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Spatial boundary of urban ‘acid islands’ in China
Du, E. ; Vries, W. de; Liu, X. ; Fang, J. ; Galloway, J.N. ; Jiang, Y. - \ 2015
Scientific Reports 5 (2015). - ISSN 2045-2322 - 9 p.
atmospheric deposition - nitrogen deposition - air-pollution - soil acidification - emissions - canopy - forest - rain - ecosystems - cities
Elevated emissions of sulfur dioxide, nitrogen oxides and ammonia in China have resulted in high levels of sulfur and nitrogen deposition, being contributors to soil acidification, especially in and near large cities. However, knowledge gaps still exist in the way that large cities shape spatial patterns of acid deposition. Here, we assessed the patterns of pH, sulfate, nitrate and ammonium in bulk precipitation and throughfall in southern China’s forests by synthesizing data from published literature. Concentrations and fluxes of sulfate, nitrate and ammonium in bulk precipitation and throughfall exhibited a power-law increase with a closer distance to the nearest large cities, and accordingly pH showed a logarithmic decline. Our findings indicate the occurrence of urban ‘acid islands’ with a critical radius of approximately 70¿km in southern China, receiving potential acid loads of more than 2 keq ha-1 yr-1. These urban acid islands covered an area of 0.70¿million km2, accounting for nearly 30% of the land area in southern China. Despite a significant capacity to neutralize acids in precipitation, our analysis highlights a substantial contribution of ammonium to potential acid load. Our results suggest a joint control on emissions of multiple acid precursors from urban areas in southern China
Inorganic nitrogen deposition in China's forests: Status and characteristics
Du, E. ; Jiang, Y. ; Fang, J. ; Vries, W. de - \ 2014
Atmospheric Environment 98 (2014). - ISSN 1352-2310 - p. 474 - 482.
atmospheric deposition - canopy uptake - throughfall measurements - ammonia emissions - reduced nitrogen - bulk deposition - wet deposition - air-pollution - higher-plants - transport
Nitrogen (N) deposition in China has been dramatically enhanced by anthropogenic emissions and has aroused great concerns of its impacts on forest ecosystems. This study synthesized data on ammonium (NH4+) and nitrate (NO3-) contents in bulk precipitation and throughfall from 38 forest stands in published literature to assess the status and characteristics of N deposition to typical forests in China between 1995 and 2010. Our results showed that ammonium dominated N deposition in this period, with a mean NH4+–N:NO3-–N ratio of ~2.5 in bulk deposition and throughfall. Mean throughfall N deposition in China's forests was as high as 14.0 kg N ha-1 yr-1 for ammonium, 5.5 kg N ha-1 yr-1 for nitrate and 21.5 kg N ha-1 yr-1 for total inorganic N (TIN), respectively. Mean bulk deposition was 9.4 kg N ha-1 yr-1 for ammonium, 3.9 kg N ha-1 yr-1 for nitrate and 14.0 kg N ha-1 yr-1 for TIN, respectively. Canopy captured dry deposition, calculated as the difference between throughfall and bulk deposition, was thus approximately half of the bulk deposition. Spatial patterns of N deposition were in accordance with our urban hotspot hypothesis, showing a strong power-law reduction of ammonium with increasing distance to large cities but only slightly lower nitrate deposition. Our results suggest that high N deposition, especially of ammonium, exceeds critical N loads for large areas of China's forests.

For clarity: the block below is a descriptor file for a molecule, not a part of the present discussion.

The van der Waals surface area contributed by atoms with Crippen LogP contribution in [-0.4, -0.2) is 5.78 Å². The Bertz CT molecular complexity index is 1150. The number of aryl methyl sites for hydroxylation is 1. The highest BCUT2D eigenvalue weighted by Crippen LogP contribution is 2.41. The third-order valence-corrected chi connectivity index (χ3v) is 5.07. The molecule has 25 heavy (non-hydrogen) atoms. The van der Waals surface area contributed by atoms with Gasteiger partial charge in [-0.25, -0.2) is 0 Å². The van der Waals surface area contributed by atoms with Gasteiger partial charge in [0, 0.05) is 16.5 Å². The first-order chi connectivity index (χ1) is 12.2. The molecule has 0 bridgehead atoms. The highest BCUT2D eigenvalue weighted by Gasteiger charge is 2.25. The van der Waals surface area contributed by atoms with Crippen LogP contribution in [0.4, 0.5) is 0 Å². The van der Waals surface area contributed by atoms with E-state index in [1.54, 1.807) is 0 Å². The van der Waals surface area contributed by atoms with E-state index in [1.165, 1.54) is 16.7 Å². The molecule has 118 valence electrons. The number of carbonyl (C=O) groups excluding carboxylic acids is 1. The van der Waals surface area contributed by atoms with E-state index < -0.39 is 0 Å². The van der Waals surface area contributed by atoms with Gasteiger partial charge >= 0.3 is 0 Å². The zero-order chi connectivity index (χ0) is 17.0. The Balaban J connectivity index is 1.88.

Driving factors behind the eutrophication signal in understorey plant communities of deciduous temperate forests
Verheyen, K. ; Baeten, L. ; Frenne, P. De; Bernhardt-Römermann, M. ; Brunet, J. ; Cornelis, J. ; Decocq, G. ; Eriksson, O. ; Dierschke, H. ; Hommel, P.W.F.M. - \ 2012
Journal of Ecology 100 (2012)2. - ISSN 0022-0477 - p. 352 - 365.
coppice-with-standards - ellenberg indicator values - ground-layer vegetation - white-tailed deer - nitrogen deposition - leaf-litter - species richness - atmospheric deposition - soil acidification - field-measurements
1. Atmospheric nitrogen (N) deposition is expected to change forest understorey plant community composition and diversity, but results of experimental addition studies and observational studies are not yet conclusive. A shortcoming of observational studies, which are generally based on resurveys or sampling along large deposition gradients, is the occurrence of temporal or spatial confounding factors. 2. We were able to assess the contribution of N deposition versus other ecological drivers on forest understorey plant communities by combining a temporal and spatial approach. Data from 1205 (semi-)permanent vegetation plots taken from 23 rigorously selected understorey resurvey studies along a large deposition gradient across deciduous temperate forest in Europe were compiled and related to various local and regional driving factors, including the rate of atmospheric N deposition, the change in large herbivore densities and the change in canopy cover and composition. 3. Although no directional change in species richness occurred, there was considerable floristic turnover in the understorey plant community and a shift in species composition towards more shade-tolerant and nutrient-demanding species. However, atmospheric N deposition was not important in explaining the observed eutrophication signal. This signal seemed mainly related to a shift towards a denser canopy cover and a changed canopy species composition with a higher share of species with more easily decomposed litter. 4. Synthesis. Our multi-site approach clearly demonstrates that one should be cautious when drawing conclusions about the impact of atmospheric N deposition based on the interpretation of plant community shifts in single sites or regions due to other, concurrent, ecological changes. Even though the effects of chronically increased N deposition on the forest plant communities are apparently obscured by the effects of canopy changes, the accumulated N might still have a significant impact. However, more research is needed to assess whether this N time bomb will indeed explode when canopies will open up again.